I don't remember anyone quoting 20"...I referred to 11.5" in West Hartford which is close to the (new) official Bradley total. Regardless, this represents a huge, significant snowfall for this early in the season, even if one ignores the impact on the trees and power lines. No way this could have been dismissed as a dusting or trace, and that was the main point.
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Old 11-23-2011, 11:27 AM
 
Location: Westchester County, NY
9,753 posts, read 15,789,961 times
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Quote:
Originally Posted by rajmelk View Post
I don't remember anyone quoting 20"...I referred to 11.5" in West Hartford which is close to the (new) official Bradley total. Regardless, this represents a huge, significant snowfall for this early in the season, even if one ignores the impact on the trees and power lines. No way this could have been dismissed as a dusting or trace, and that was the main point.
You are both right. I still think 12" in October is significant in Hartford (heck, it would even be fairly noteworthy in Buffalo or Caribou/Presque Isle, ME!), but they did say 20", the Weather Channel had picked up on it back that. My suspicion was that it was higher than almost all other totals, even some "spotter" totals in higher elevation areas further from the shore.
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Old 11-23-2011, 06:23 PM
 
Location: Westchester County, NY
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Looks like Central Park is at #2 for yearly precipitation now:

2011 the Second Wettest Year in New York City - weather.com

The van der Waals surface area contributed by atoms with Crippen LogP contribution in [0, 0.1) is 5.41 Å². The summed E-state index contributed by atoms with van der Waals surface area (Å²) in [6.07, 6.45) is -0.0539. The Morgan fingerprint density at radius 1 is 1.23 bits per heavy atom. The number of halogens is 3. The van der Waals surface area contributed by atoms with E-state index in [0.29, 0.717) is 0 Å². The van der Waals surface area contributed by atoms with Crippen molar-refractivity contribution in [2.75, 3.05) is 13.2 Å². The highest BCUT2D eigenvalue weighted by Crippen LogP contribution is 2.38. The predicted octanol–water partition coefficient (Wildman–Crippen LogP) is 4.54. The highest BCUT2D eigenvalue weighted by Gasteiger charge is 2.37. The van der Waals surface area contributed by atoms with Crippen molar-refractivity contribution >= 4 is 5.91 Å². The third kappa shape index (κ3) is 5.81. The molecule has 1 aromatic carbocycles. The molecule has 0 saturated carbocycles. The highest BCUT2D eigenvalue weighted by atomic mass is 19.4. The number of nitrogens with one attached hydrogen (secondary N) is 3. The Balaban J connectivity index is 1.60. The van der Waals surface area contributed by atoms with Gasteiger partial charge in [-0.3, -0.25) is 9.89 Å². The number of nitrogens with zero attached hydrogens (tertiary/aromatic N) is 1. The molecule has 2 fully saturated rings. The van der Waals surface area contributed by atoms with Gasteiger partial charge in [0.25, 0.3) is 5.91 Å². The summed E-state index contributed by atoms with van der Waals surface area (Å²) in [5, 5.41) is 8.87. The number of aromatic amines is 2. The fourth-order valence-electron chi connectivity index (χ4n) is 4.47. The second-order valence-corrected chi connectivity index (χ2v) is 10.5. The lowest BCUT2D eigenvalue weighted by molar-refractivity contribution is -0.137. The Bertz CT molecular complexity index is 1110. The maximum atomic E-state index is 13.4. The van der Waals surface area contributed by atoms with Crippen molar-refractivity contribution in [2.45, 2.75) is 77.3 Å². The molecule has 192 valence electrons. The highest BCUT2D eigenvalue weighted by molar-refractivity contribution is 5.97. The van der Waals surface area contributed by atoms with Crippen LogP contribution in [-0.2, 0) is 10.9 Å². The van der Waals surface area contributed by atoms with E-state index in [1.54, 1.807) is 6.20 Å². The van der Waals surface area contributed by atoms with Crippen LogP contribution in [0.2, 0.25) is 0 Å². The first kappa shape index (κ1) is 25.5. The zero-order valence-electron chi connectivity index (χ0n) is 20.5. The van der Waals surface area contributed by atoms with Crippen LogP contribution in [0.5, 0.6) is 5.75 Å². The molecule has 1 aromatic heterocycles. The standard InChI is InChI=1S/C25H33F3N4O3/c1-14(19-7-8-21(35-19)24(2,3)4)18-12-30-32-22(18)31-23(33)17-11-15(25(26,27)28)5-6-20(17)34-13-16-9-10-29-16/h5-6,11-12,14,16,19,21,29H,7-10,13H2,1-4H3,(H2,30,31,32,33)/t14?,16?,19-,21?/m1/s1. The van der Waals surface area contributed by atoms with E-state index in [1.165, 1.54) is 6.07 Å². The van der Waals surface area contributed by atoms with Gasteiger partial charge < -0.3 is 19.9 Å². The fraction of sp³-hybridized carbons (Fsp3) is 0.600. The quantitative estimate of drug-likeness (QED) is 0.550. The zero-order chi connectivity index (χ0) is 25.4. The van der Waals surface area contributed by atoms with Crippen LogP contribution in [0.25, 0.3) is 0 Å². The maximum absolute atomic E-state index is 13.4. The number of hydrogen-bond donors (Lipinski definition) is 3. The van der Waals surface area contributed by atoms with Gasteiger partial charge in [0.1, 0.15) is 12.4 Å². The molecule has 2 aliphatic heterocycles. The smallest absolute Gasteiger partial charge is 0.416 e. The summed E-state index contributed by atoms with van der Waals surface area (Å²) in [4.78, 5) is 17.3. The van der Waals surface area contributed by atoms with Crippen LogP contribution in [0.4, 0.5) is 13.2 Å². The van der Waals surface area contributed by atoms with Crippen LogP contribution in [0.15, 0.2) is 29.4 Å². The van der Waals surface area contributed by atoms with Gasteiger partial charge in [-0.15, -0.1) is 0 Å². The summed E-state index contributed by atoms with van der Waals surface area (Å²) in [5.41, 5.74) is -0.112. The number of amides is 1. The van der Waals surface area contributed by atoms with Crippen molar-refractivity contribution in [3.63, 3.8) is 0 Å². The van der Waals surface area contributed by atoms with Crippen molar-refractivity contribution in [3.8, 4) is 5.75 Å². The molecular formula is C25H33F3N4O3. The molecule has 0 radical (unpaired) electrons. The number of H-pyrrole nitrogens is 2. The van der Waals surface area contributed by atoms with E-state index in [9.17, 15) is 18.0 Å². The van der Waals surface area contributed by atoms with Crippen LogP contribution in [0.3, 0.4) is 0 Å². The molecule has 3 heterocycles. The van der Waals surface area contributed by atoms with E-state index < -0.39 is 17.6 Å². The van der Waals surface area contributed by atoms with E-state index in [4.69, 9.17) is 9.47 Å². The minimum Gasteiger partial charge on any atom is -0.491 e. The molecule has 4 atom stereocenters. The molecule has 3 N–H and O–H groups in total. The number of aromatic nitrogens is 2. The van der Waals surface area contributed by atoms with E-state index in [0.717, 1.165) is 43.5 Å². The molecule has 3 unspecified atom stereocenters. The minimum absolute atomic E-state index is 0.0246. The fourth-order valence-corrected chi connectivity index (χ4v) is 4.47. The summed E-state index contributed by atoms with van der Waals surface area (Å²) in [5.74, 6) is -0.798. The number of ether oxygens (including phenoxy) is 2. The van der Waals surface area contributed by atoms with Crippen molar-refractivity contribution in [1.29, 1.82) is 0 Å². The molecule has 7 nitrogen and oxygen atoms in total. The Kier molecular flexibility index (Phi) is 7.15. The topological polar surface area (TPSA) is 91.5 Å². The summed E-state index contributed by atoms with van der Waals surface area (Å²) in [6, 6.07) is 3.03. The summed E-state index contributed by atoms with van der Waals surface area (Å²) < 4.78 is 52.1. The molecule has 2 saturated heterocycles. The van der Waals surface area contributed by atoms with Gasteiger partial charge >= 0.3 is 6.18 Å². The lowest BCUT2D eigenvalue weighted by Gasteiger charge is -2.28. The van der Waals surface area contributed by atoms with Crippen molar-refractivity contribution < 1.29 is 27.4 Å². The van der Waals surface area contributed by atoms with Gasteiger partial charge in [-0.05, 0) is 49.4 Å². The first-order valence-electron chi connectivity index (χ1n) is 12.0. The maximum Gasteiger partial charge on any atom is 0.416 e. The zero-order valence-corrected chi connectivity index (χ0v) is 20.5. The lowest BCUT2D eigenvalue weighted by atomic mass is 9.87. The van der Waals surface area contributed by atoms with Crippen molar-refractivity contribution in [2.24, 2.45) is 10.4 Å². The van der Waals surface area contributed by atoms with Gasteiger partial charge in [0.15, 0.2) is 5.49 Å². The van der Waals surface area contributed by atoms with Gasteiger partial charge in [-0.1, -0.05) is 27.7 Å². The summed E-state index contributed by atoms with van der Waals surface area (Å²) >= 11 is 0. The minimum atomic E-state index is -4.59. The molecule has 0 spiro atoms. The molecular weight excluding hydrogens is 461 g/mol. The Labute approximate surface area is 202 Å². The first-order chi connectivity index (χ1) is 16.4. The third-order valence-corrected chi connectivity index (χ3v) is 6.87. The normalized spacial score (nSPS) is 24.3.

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Old 11-23-2011, 07:07 PM
 
Location: Near the Coast SWCT
74,041 posts, read 57,425,808 times
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Quote:
Originally Posted by 7 Wishes View Post
Looks like Central Park is at #2 for yearly precipitation now:

2011 the Second Wettest Year in New York City - weather.com
Yup..wow. Remember we were saying it would happen way back in the summer(I think August)...Its just the way things have been pattern wise.
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Old 11-23-2011, 07:10 PM
 
Location: Near the Coast SWCT
74,041 posts, read 57,425,808 times
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Next Potential Storm:

Rainstorm for Monday November 28th & Tuesday 29th.

next BIG storm to watch is around December 4th still... Latest showing a monster storm which draws down cold air and temps drop rapidly at the surface and upper layers and even gives half foot to NYC.... STILL WAAY TO EARLY but lets keep an eye on that one..

HAPPY THANKSGIVING.